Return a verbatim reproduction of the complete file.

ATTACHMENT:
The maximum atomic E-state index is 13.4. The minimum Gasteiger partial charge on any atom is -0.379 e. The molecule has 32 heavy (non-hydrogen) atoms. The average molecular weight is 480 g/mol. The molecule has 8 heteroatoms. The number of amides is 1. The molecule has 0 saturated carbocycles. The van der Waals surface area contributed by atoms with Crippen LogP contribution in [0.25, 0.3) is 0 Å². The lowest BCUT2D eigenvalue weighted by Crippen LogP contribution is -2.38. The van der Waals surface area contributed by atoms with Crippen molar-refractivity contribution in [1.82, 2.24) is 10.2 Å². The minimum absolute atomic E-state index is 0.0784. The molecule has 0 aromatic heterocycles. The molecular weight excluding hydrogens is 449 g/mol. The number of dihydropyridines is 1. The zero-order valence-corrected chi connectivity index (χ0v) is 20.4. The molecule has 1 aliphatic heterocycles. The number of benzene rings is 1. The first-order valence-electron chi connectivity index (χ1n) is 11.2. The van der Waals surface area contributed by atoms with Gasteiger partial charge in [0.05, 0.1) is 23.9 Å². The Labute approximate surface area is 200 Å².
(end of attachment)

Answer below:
The maximum atomic E-state index is 13.4. The minimum Gasteiger partial charge on any atom is -0.379 e. The molecule has 32 heavy (non-hydrogen) atoms. The average molecular weight is 480 g/mol. The molecule has 8 heteroatoms. The number of amides is 1. The molecule has 0 saturated carbocycles. The van der Waals surface area contributed by atoms with Crippen LogP contribution in [0.25, 0.3) is 0 Å². The lowest BCUT2D eigenvalue weighted by Crippen LogP contribution is -2.38. The van der Waals surface area contributed by atoms with Crippen molar-refractivity contribution in [1.82, 2.24) is 10.2 Å². The minimum absolute atomic E-state index is 0.0784. The molecule has 0 aromatic heterocycles. The molecular weight excluding hydrogens is 449 g/mol. The number of dihydropyridines is 1. The zero-order valence-corrected chi connectivity index (χ0v) is 20.4. The molecule has 1 aliphatic heterocycles. The number of benzene rings is 1. The first-order valence-electron chi connectivity index (χ1n) is 11.2. The van der Waals surface area contributed by atoms with Gasteiger partial charge in [0.05, 0.1) is 23.9 Å². The Labute approximate surface area is 200 Å².